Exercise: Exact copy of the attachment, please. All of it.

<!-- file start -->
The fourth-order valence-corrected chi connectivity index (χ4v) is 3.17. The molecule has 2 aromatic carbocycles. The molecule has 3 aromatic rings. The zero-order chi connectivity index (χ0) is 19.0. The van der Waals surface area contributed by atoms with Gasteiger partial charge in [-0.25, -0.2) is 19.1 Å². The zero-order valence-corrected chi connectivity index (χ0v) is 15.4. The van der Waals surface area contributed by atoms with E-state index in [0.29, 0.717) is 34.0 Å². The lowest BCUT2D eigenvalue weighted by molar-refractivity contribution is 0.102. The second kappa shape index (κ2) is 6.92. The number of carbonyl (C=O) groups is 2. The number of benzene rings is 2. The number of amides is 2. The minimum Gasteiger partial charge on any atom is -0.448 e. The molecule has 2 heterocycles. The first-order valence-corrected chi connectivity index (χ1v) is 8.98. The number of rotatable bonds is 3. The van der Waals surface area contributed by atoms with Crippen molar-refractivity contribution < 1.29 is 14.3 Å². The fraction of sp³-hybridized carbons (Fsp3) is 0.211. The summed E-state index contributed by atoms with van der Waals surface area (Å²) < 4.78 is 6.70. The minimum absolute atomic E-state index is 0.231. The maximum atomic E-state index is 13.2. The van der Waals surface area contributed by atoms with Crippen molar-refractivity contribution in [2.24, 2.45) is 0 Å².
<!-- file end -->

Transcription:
The fourth-order valence-corrected chi connectivity index (χ4v) is 3.17. The molecule has 2 aromatic carbocycles. The molecule has 3 aromatic rings. The zero-order chi connectivity index (χ0) is 19.0. The van der Waals surface area contributed by atoms with Gasteiger partial charge in [-0.25, -0.2) is 19.1 Å². The zero-order valence-corrected chi connectivity index (χ0v) is 15.4. The van der Waals surface area contributed by atoms with E-state index in [0.29, 0.717) is 34.0 Å². The lowest BCUT2D eigenvalue weighted by molar-refractivity contribution is 0.102. The second kappa shape index (κ2) is 6.92. The number of carbonyl (C=O) groups is 2. The number of benzene rings is 2. The number of amides is 2. The minimum Gasteiger partial charge on any atom is -0.448 e. The molecule has 2 heterocycles. The first-order valence-corrected chi connectivity index (χ1v) is 8.98. The number of rotatable bonds is 3. The van der Waals surface area contributed by atoms with Crippen molar-refractivity contribution < 1.29 is 14.3 Å². The fraction of sp³-hybridized carbons (Fsp3) is 0.211. The summed E-state index contributed by atoms with van der Waals surface area (Å²) < 4.78 is 6.70. The minimum absolute atomic E-state index is 0.231. The maximum atomic E-state index is 13.2. The van der Waals surface area contributed by atoms with Crippen molar-refractivity contribution in [2.24, 2.45) is 0 Å².